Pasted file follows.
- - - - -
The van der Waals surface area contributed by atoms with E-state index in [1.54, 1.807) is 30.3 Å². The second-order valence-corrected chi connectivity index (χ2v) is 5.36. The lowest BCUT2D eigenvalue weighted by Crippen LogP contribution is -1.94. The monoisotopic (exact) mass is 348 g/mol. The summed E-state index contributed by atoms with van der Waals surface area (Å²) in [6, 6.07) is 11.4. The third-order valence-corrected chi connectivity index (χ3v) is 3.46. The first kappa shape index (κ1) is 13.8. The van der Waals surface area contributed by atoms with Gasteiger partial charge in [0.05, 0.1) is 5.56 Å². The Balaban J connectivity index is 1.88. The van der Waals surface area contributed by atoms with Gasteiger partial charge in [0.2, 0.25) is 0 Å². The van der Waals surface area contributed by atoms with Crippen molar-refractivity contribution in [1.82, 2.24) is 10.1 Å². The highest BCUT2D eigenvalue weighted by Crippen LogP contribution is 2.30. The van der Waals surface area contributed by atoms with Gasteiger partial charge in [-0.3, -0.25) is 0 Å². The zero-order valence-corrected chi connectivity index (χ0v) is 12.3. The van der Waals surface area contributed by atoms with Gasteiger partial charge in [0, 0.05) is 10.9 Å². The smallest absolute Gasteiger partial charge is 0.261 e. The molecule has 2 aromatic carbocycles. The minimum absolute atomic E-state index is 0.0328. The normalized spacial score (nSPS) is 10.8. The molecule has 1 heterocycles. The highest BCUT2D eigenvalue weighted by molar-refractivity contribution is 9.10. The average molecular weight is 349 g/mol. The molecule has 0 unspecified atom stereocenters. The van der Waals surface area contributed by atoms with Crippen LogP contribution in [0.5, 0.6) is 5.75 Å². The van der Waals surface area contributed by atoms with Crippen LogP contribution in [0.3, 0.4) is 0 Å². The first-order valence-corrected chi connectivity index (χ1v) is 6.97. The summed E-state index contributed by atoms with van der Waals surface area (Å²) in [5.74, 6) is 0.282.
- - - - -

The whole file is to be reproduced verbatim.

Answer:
The van der Waals surface area contributed by atoms with E-state index in [1.54, 1.807) is 30.3 Å². The second-order valence-corrected chi connectivity index (χ2v) is 5.36. The lowest BCUT2D eigenvalue weighted by Crippen LogP contribution is -1.94. The monoisotopic (exact) mass is 348 g/mol. The summed E-state index contributed by atoms with van der Waals surface area (Å²) in [6, 6.07) is 11.4. The third-order valence-corrected chi connectivity index (χ3v) is 3.46. The first kappa shape index (κ1) is 13.8. The van der Waals surface area contributed by atoms with Gasteiger partial charge in [0.05, 0.1) is 5.56 Å². The Balaban J connectivity index is 1.88. The van der Waals surface area contributed by atoms with Gasteiger partial charge in [0.2, 0.25) is 0 Å². The van der Waals surface area contributed by atoms with Crippen molar-refractivity contribution in [1.82, 2.24) is 10.1 Å². The highest BCUT2D eigenvalue weighted by Crippen LogP contribution is 2.30. The van der Waals surface area contributed by atoms with Gasteiger partial charge in [-0.3, -0.25) is 0 Å². The zero-order valence-corrected chi connectivity index (χ0v) is 12.3. The van der Waals surface area contributed by atoms with Gasteiger partial charge in [0, 0.05) is 10.9 Å². The smallest absolute Gasteiger partial charge is 0.261 e. The molecule has 2 aromatic carbocycles. The minimum absolute atomic E-state index is 0.0328. The normalized spacial score (nSPS) is 10.8. The molecule has 1 heterocycles. The highest BCUT2D eigenvalue weighted by molar-refractivity contribution is 9.10. The average molecular weight is 349 g/mol. The molecule has 0 unspecified atom stereocenters. The van der Waals surface area contributed by atoms with Crippen LogP contribution in [0.5, 0.6) is 5.75 Å². The van der Waals surface area contributed by atoms with Crippen LogP contribution in [0.3, 0.4) is 0 Å². The first-order valence-corrected chi connectivity index (χ1v) is 6.97. The summed E-state index contributed by atoms with van der Waals surface area (Å²) in [5.74, 6) is 0.282.